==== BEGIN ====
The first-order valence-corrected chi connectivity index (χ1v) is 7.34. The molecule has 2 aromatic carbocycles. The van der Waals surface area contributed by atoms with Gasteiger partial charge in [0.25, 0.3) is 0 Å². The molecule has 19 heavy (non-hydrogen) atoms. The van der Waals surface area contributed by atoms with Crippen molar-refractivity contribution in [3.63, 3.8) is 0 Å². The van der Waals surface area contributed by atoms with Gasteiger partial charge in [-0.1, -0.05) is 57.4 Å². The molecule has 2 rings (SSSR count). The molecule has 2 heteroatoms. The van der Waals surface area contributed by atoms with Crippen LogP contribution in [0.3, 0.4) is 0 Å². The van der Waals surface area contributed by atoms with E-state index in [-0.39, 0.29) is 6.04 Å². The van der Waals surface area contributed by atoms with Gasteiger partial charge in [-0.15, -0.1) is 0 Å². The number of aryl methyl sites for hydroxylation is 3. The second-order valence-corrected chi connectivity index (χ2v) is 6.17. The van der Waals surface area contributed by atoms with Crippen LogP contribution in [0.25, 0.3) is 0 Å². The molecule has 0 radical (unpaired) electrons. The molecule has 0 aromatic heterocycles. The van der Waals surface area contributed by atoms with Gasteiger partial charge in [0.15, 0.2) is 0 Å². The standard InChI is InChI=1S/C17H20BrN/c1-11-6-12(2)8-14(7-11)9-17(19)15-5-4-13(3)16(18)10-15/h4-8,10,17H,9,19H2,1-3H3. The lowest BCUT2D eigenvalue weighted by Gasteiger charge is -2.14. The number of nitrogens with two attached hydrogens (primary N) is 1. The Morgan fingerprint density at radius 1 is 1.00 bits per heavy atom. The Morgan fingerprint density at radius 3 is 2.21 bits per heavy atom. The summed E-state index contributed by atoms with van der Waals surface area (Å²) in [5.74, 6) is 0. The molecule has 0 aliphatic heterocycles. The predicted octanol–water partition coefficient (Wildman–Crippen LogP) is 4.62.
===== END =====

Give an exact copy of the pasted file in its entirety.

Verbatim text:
The first-order valence-corrected chi connectivity index (χ1v) is 7.34. The molecule has 2 aromatic carbocycles. The van der Waals surface area contributed by atoms with Gasteiger partial charge in [0.25, 0.3) is 0 Å². The molecule has 19 heavy (non-hydrogen) atoms. The van der Waals surface area contributed by atoms with Crippen molar-refractivity contribution in [3.63, 3.8) is 0 Å². The van der Waals surface area contributed by atoms with Gasteiger partial charge in [-0.1, -0.05) is 57.4 Å². The molecule has 2 rings (SSSR count). The molecule has 2 heteroatoms. The van der Waals surface area contributed by atoms with Crippen LogP contribution in [0.3, 0.4) is 0 Å². The van der Waals surface area contributed by atoms with E-state index in [-0.39, 0.29) is 6.04 Å². The van der Waals surface area contributed by atoms with Gasteiger partial charge in [-0.15, -0.1) is 0 Å². The number of aryl methyl sites for hydroxylation is 3. The second-order valence-corrected chi connectivity index (χ2v) is 6.17. The van der Waals surface area contributed by atoms with Crippen LogP contribution in [0.25, 0.3) is 0 Å². The molecule has 0 radical (unpaired) electrons. The molecule has 0 aromatic heterocycles. The van der Waals surface area contributed by atoms with Gasteiger partial charge in [0.15, 0.2) is 0 Å². The standard InChI is InChI=1S/C17H20BrN/c1-11-6-12(2)8-14(7-11)9-17(19)15-5-4-13(3)16(18)10-15/h4-8,10,17H,9,19H2,1-3H3. The lowest BCUT2D eigenvalue weighted by Gasteiger charge is -2.14. The number of nitrogens with two attached hydrogens (primary N) is 1. The Morgan fingerprint density at radius 1 is 1.00 bits per heavy atom. The Morgan fingerprint density at radius 3 is 2.21 bits per heavy atom. The summed E-state index contributed by atoms with van der Waals surface area (Å²) in [5.74, 6) is 0. The molecule has 0 aliphatic heterocycles. The predicted octanol–water partition coefficient (Wildman–Crippen LogP) is 4.62.